Today is a day that we’ve been waiting on for a while. In the past 15 months we’ve been building out a pretty comprehensive service centered around monitoring SharePoint Online and Exchange Online in Office 365. Thanks to some new APIs from Microsoft, we are now happy to announce that we’re adding Skype for Business (SfB) to the suite of products you can monitor with Office365Mon.
While we’re still in preview with SfB you may notice an occasional glitch here or there, but it’s been running in our labs for well over a month now and we’ve had pretty good luck with it. It fits into the same proven architecture that Office365Mon has been using since launch. That means – as always – that we don’t ask you for a username and password to monitor SfB. You simply log in through Azure Active Directory, and when you’re done it hands off an access token to us that we can use. At this time we will be providing monitoring for Skype Presence and Skype Instant Messaging. As the scope of the APIs that Microsoft has for SfB expands, we will also expand our offering into other features of the service, such as online meetings and voice.
Although we’ve always recommended a separate service account(s) to use for monitoring Office 365, with SfB it’s really a must. Because of the way we use the APIs to check presence and instant messaging, if you try using the same account you use at work every day to monitor these services, you likely will end up with a bunch of “stuff” going on that would be quite annoying, plus it would interfere with our ability to accurately monitor the service. To that end, we recommend you use the same sort of process that we outlined in our blog post for monitoring multiple sites and mailboxes: https://samlman.wordpress.com/2015/11/02/how-to-monitor-multiple-mailboxes-and-sites-with-office365mon/. In short you will a) create a new account for monitoring, b) give it a SfB license, c) add it as an admin to your Office365Mon subscription, and d) log into Office365Mon with that account and enable the Skype for Business monitoring.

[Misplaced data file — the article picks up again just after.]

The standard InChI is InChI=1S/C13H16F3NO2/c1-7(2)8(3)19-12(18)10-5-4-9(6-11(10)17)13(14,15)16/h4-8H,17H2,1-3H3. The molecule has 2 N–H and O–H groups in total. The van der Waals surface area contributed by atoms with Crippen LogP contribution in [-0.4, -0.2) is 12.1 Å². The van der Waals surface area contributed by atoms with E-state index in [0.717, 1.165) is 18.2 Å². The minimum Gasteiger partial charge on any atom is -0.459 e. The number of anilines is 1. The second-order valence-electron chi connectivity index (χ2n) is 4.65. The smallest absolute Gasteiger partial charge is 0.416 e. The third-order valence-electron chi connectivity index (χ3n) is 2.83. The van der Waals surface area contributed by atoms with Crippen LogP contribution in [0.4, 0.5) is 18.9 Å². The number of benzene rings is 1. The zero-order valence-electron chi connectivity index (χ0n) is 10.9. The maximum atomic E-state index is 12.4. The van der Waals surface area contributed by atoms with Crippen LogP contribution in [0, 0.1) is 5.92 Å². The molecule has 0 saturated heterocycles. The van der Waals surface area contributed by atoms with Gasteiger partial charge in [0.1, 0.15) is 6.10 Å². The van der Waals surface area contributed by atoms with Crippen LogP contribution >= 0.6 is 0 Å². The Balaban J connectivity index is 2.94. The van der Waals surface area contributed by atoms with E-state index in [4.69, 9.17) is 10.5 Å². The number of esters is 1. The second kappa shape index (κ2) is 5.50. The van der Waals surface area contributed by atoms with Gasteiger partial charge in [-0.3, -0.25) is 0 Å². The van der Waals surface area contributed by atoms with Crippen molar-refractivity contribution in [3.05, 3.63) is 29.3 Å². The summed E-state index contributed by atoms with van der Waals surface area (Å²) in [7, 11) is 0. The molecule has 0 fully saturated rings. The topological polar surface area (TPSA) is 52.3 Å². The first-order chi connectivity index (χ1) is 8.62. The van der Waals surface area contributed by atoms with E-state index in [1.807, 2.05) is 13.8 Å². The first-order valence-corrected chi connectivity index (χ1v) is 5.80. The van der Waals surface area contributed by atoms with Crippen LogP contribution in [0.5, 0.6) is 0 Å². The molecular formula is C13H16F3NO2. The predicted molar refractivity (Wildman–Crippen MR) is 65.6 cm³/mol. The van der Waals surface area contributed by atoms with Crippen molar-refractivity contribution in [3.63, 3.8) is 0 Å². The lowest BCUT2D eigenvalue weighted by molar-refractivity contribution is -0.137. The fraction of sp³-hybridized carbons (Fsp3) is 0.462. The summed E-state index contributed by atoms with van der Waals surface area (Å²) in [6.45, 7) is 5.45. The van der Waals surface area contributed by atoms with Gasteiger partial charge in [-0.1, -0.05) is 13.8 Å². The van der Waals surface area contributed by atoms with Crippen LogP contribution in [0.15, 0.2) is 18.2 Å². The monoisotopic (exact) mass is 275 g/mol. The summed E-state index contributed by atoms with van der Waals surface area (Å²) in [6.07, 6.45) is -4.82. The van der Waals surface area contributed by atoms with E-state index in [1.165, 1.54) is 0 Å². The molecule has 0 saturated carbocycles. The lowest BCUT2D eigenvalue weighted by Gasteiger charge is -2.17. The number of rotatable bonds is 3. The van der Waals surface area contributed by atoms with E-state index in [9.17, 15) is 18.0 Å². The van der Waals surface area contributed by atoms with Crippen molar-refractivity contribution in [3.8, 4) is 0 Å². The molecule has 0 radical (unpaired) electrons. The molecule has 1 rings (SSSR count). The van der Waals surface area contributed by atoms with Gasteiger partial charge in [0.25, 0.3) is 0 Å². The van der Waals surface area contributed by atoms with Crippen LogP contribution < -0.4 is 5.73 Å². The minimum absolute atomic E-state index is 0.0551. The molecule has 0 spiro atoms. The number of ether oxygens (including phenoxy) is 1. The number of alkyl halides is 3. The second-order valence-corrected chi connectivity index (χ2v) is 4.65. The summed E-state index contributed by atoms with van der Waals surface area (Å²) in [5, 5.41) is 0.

Enabling monitoring for SfB is about as simple as it gets; here’s a screenshot from the configuration page:
As you can see, all you have to do is click the Enable button to get things going – that’s it. This is also in line with how we’ve built our solutions at Office365Mon – as simple as possible, with nothing to download and install. There is one thing to remember when you click Enable the first time – you may get prompted by Azure Active Directory two times instead of the normal one, to consent to allow Office365Mon to have access to Skype resources for the account you are using for monitoring. That’s okay, it’s just because of the way the Skype team designed their service.
After that you’re off and running. We’ll automatically add the data to the reports you see for things like outages and recent health checks. You’ll also see the data show up in your My Info page next to all of the other resources we’re monitoring for you:
Finally, there is one other thing worth pointing out. Because of the way the SfB service is designed, there are times when it will be unavailable for monitoring. As we deploy monitoring for it as a Preview feature, we’re continuing to work on alternatives to minimize the alerting and configuration changes that may be needed as a result of SfB changing to an unmonitorable state. This is something that we’ll continue to work on over time, as well as await changes in the SfB architecture that will eliminate these issues.
This feature is available in Preview now for all of our customers to try. Also remember that all new customers get this along with every other feature we offer free for 90 days. So give it whirl and send your feedback our way.
From Sunny Phoenix,